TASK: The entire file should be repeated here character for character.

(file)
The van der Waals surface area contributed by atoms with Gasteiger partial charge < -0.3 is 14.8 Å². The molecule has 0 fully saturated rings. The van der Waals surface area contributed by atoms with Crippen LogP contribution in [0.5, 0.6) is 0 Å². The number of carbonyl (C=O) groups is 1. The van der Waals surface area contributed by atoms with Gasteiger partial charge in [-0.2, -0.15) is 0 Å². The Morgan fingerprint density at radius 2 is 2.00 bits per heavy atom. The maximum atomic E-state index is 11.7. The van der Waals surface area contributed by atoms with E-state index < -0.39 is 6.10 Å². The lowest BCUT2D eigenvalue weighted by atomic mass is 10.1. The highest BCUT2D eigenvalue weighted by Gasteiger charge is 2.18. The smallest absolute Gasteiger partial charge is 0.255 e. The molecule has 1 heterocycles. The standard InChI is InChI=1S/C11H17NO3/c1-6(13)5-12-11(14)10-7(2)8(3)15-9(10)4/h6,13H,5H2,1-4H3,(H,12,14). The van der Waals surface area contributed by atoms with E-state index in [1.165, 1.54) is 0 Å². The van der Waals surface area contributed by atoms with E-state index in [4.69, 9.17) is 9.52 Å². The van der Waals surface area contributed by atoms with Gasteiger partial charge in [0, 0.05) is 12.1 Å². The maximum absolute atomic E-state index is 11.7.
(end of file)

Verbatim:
The van der Waals surface area contributed by atoms with Gasteiger partial charge < -0.3 is 14.8 Å². The molecule has 0 fully saturated rings. The van der Waals surface area contributed by atoms with Crippen LogP contribution in [0.5, 0.6) is 0 Å². The number of carbonyl (C=O) groups is 1. The van der Waals surface area contributed by atoms with Gasteiger partial charge in [-0.2, -0.15) is 0 Å². The Morgan fingerprint density at radius 2 is 2.00 bits per heavy atom. The maximum atomic E-state index is 11.7. The van der Waals surface area contributed by atoms with E-state index < -0.39 is 6.10 Å². The lowest BCUT2D eigenvalue weighted by atomic mass is 10.1. The highest BCUT2D eigenvalue weighted by Gasteiger charge is 2.18. The smallest absolute Gasteiger partial charge is 0.255 e. The molecule has 1 heterocycles. The standard InChI is InChI=1S/C11H17NO3/c1-6(13)5-12-11(14)10-7(2)8(3)15-9(10)4/h6,13H,5H2,1-4H3,(H,12,14). The van der Waals surface area contributed by atoms with E-state index in [1.165, 1.54) is 0 Å². The van der Waals surface area contributed by atoms with E-state index in [4.69, 9.17) is 9.52 Å². The van der Waals surface area contributed by atoms with Gasteiger partial charge in [0, 0.05) is 12.1 Å². The maximum absolute atomic E-state index is 11.7.